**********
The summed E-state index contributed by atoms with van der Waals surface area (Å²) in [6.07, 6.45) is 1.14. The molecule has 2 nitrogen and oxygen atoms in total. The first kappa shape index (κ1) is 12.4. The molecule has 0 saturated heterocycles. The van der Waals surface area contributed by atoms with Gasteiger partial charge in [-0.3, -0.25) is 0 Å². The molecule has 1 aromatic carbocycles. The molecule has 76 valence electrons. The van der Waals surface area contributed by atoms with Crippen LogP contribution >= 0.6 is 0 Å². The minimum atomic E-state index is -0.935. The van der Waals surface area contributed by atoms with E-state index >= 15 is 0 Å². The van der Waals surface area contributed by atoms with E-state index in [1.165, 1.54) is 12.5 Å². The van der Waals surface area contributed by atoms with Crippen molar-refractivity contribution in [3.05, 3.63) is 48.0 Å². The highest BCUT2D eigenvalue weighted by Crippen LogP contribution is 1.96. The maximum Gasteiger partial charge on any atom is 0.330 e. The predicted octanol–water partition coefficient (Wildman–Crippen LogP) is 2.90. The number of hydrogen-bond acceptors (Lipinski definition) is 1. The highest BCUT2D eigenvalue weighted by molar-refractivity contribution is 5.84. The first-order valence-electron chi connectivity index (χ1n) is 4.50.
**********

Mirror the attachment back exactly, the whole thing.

The summed E-state index contributed by atoms with van der Waals surface area (Å²) in [6.07, 6.45) is 1.14. The molecule has 2 nitrogen and oxygen atoms in total. The first kappa shape index (κ1) is 12.4. The molecule has 0 saturated heterocycles. The van der Waals surface area contributed by atoms with Gasteiger partial charge in [-0.3, -0.25) is 0 Å². The molecule has 1 aromatic carbocycles. The molecule has 76 valence electrons. The van der Waals surface area contributed by atoms with Crippen LogP contribution >= 0.6 is 0 Å². The minimum atomic E-state index is -0.935. The van der Waals surface area contributed by atoms with E-state index >= 15 is 0 Å². The van der Waals surface area contributed by atoms with E-state index in [1.165, 1.54) is 12.5 Å². The van der Waals surface area contributed by atoms with Crippen molar-refractivity contribution in [3.05, 3.63) is 48.0 Å². The highest BCUT2D eigenvalue weighted by Crippen LogP contribution is 1.96. The maximum Gasteiger partial charge on any atom is 0.330 e. The predicted octanol–water partition coefficient (Wildman–Crippen LogP) is 2.90. The number of hydrogen-bond acceptors (Lipinski definition) is 1. The highest BCUT2D eigenvalue weighted by molar-refractivity contribution is 5.84. The first-order valence-electron chi connectivity index (χ1n) is 4.50.